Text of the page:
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Like Sister, Like Brother

An Interview with Eugene Cushman

Editor's Note: Eugene Cushman, Anna Cushman's younger brother followed his big sister to WPI, graduating in 2001 with a degree in computer science. That's not all they have in common. Both have chosen careers related to aviation, and both enjoy long-distance running. On March 23, at Anna's urging, Eugene (along with their father) competed in the inaugural Washington, D.C., Marathon. Anna had planned to compete, too, but learned that she was pregnant just a week before the race. "So basically I coerced my brother and father into racing just to cheer them on from the side lines," she says.

In this interview by Ray Bert '93, he talks about his sister.

What can you tell us about Anna that she wouldn't tell us herself?

She is definitely the type of person who takes the lead and is willing to take risks and venture into new territory. I let her be the guinea pig sometimes, and then she ends up roping me into whatever she has just experienced. Signing up for the Washington, D.C., marathon is a good example.

Did she lead you to WPI, as well?

Having Anna successfully attend WPI definitely paved the way for me eventually attending. She introduced me to the school, and I realized what WPI represented and had to offer in terms of its computer science and engineering programs.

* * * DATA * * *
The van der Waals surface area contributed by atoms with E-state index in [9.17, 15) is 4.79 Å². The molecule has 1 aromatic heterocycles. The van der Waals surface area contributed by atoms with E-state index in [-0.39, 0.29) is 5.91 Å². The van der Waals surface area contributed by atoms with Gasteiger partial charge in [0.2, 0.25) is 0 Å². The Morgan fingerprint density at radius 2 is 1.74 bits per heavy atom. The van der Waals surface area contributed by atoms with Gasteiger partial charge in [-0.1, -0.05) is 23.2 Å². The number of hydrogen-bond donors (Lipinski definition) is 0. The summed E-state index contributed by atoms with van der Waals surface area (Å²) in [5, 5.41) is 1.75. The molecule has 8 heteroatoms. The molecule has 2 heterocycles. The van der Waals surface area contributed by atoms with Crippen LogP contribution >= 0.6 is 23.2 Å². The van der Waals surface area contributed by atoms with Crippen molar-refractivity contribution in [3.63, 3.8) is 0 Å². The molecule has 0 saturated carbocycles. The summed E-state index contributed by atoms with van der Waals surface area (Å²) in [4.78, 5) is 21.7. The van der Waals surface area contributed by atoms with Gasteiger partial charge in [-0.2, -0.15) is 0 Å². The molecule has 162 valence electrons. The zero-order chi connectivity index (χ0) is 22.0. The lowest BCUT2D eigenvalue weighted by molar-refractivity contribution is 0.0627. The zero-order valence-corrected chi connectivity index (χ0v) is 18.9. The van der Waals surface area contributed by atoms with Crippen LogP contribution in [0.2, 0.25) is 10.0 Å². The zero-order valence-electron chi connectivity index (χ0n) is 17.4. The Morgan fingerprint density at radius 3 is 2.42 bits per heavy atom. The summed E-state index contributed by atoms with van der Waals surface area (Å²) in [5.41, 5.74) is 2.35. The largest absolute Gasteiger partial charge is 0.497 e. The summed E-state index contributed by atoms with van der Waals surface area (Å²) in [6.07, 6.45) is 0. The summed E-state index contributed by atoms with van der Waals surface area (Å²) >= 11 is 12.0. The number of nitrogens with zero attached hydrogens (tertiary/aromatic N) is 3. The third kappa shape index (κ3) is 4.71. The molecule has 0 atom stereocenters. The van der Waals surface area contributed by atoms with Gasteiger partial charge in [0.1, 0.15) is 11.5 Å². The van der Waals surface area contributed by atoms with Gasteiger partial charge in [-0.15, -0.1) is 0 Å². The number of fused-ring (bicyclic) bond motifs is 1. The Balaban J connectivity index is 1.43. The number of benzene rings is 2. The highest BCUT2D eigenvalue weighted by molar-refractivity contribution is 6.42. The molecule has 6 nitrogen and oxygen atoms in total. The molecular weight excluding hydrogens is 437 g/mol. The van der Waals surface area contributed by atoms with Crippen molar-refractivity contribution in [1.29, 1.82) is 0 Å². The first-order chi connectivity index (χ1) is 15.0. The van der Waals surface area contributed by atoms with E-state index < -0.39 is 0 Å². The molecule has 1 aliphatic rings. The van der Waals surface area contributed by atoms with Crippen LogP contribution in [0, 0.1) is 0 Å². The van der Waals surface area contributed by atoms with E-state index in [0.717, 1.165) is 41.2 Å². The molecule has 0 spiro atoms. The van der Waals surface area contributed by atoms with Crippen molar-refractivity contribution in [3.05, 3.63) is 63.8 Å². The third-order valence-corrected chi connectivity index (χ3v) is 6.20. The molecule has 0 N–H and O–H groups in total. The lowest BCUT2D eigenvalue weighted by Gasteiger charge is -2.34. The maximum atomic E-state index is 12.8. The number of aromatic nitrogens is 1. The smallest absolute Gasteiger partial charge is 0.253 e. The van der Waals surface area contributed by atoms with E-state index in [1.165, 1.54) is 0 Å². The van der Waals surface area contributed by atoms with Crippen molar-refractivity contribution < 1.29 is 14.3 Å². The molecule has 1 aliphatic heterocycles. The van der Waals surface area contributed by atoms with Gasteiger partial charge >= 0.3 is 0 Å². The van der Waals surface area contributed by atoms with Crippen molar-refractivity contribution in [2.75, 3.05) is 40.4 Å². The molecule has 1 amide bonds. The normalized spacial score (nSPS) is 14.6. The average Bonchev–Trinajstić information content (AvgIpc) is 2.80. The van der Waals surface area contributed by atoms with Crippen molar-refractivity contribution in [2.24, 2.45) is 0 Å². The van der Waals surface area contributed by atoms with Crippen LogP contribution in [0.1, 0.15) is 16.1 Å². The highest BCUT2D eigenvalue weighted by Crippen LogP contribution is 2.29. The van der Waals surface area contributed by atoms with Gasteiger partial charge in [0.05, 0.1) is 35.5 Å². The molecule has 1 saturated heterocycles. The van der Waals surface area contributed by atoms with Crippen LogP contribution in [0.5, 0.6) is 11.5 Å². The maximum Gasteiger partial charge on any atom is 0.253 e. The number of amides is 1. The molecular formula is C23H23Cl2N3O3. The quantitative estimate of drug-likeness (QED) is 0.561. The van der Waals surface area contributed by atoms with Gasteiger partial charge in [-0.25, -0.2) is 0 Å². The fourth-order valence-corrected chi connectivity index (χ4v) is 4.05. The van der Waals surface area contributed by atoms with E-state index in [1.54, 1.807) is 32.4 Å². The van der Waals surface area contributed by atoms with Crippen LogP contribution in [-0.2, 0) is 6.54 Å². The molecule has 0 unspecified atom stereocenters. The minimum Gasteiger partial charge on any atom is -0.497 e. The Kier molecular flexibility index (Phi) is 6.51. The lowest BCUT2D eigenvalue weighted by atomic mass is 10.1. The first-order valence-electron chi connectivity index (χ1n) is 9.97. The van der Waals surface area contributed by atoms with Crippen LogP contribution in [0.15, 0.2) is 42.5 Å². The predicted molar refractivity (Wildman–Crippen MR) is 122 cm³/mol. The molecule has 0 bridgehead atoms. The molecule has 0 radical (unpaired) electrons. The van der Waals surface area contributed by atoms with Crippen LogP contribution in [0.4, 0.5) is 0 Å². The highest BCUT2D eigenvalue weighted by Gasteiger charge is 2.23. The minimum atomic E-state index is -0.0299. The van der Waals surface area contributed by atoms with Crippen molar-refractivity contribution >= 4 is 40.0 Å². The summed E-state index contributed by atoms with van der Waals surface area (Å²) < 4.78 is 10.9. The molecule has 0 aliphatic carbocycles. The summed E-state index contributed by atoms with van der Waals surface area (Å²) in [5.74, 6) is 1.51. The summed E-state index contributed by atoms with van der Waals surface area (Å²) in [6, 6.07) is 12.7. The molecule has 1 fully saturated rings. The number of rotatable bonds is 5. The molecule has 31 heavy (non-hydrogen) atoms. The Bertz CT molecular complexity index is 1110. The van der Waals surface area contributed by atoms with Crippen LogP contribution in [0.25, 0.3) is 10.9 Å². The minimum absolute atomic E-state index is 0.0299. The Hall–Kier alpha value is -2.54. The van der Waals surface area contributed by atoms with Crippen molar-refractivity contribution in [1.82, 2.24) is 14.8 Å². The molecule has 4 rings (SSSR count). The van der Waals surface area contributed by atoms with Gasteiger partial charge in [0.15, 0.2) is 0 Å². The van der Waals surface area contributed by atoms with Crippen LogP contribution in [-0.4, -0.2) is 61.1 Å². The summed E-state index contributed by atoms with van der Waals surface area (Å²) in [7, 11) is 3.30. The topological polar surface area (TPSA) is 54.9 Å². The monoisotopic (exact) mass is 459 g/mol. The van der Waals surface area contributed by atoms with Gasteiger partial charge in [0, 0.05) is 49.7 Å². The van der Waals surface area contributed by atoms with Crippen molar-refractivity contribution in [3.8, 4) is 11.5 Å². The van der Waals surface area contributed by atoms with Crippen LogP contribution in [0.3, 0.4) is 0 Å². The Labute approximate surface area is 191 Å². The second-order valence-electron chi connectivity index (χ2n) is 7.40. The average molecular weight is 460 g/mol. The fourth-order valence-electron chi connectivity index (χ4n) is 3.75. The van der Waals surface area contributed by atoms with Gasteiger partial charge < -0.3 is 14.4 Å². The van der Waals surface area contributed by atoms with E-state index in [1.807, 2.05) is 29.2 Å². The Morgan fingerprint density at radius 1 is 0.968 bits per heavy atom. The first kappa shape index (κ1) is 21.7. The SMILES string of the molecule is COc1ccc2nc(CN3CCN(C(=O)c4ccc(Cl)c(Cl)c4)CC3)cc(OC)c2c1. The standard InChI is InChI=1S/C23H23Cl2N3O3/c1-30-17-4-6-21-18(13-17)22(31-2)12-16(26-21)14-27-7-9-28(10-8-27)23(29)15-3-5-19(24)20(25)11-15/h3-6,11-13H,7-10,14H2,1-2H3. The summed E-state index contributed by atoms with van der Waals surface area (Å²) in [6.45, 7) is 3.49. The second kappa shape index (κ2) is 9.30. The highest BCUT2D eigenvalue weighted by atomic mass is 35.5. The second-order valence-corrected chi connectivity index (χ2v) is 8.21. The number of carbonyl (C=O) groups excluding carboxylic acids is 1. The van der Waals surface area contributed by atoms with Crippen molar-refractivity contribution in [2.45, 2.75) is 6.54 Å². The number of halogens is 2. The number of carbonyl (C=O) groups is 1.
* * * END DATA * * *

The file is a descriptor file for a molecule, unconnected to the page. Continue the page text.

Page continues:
What about your choice of career – is it a coincidence that you both ended up in something aviation-related, or is that an interest you share?

It's an interest that we share. While she was working at Sikorsky Aircraft, she managed to get me a summer internship position with her. However, with my current job, it was almost entirely coincidental that I ended up developing air traffic control software. I work on what's called the Situation Data Display. It's the big radar screen that shows where the airplanes are and where they are heading (among many other things).

What was it like for you on Sept. 11, knowing how close Anna was to the events in the nation's capital?

It was a little bit terrifying. There were rumors of car bombs going off outside government offices in D.C. At that point, I started to really fear for Anna's well-being.

The problem was that it was impossible to get a phone call through to the Washington, D.C. area. I finally did manage to reach her office, but they had already been evacuated. Of course, I didn't know that they had been evacuated, so I really had no idea where she was. I did finally get word from my mother in the afternoon that she was safe. Until that point, it was a difficult time.

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